In this Wednesday, Dec. 8, 2010 photo, Australian senator Nick Xenophon, right, walks with Malaysian opposition leader Anwar Ibrahim at the Parliament House in Kuala Lumpur, Malaysia. Photo: AP
(Today Online) - “We made immediate and strenuous representations on his behalf, not only in relation to him being detained, but in terms of him being allowed to be in Malaysia,” Ms Gillard told reporters in Melbourne, where Mr Xenophon had arrived earlier. “Clearly we didn’t succeed. We will continue to pursue this issue with the Malaysian government.”
Australia is seeking further explanation from Malaysia about why an Australian Senator, who went to Malaysia to discuss electoral reform, was denied entry and deported, Prime Minister Julia Gillard said yesterday.
Malaysia refused entry on Saturday to independent Senator Nick Xenophon, with an immigration official saying the decision was due to his participation in an illegal street rally for electoral reform last year. The Malaysian government is bracing for an election within months that is expected to be the closest in the country’s history.
“We made immediate and strenuous representations on his behalf, not only in relation to him being detained, but in terms of him being allowed to be in Malaysia,” Ms Gillard told reporters in Melbourne, where Mr Xenophon had arrived earlier. “Clearly we didn’t succeed. We will continue to pursue this issue with the Malaysian government.”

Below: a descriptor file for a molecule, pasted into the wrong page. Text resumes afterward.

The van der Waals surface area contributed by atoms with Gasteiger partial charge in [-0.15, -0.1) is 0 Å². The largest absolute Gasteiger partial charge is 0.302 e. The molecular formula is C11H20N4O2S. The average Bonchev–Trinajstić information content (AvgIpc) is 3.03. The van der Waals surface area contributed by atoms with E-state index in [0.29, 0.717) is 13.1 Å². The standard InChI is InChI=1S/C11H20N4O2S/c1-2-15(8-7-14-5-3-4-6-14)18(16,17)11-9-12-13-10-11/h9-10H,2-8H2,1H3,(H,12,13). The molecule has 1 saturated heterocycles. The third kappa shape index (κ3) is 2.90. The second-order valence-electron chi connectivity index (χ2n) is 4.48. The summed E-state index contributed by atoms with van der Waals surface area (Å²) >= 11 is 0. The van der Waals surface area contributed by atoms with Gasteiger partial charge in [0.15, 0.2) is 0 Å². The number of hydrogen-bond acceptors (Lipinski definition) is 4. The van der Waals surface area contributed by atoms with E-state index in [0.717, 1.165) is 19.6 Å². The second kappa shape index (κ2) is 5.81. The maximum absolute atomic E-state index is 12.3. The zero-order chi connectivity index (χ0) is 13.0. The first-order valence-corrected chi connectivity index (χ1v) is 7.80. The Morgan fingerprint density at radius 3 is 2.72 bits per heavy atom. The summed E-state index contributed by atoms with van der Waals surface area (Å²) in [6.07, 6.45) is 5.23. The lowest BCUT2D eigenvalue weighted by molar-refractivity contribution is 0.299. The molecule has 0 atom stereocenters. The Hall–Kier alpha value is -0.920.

Mr Xenophon was part of an unofficial delegation seeking to discuss the coming elections with members of the Malaysian government, opposition, judiciary and election commission. The other three members of the delegation cancelled their trip after Mr Xenophon was detained on arrival in Kuala Lumpur.
He said he had been told he had been detained because he was considered “a security risk”. The Malaysian government said he had broken the law on a previous visit. Mr Xenophon was invited to Malaysia last year by opposition leader Anwar Ibrahim and observed a major street rally for electoral reform in April that ended in violence. He later criticised the government’s handling of the rally.
“I understand the decision to deport me came from the highest levels of the Malaysian government,” Mr Xenophon said yesterday, adding that he had become the first Australian lawmaker to be deported from any country.
Australia and Malaysia have had a sometimes rocky diplomatic relationship. The two countries clashed 20 years ago when former Australian Prime Minister Paul Keating called former Malaysian leader Mahathir Mohamad “recalcitrant” for boycotting the 1993 Asia-Pacific economic forum.
Yesterday, Dr Mahathir said Malaysia does not need to entertain Canberra’s criticism for expelling Mr Xenophon. The former Prime Minister said the Australian government was free to criticise but Malaysia’s government had the right to enforce its laws.
“If he comes here with no good intentions, might as well not come here,” Dr Mahathir said. “If (the Gillard administration) wants to criticise, they can criticise. We don’t have to entertain them,” he told reporters at a Chinese New Year celebration in Kuala Lumpur yesterday.
Approached by reporters, Malaysian Prime Minister Najib Razak, who was also with Dr Mahathir at the event, said he would not comment on the matter yesterday.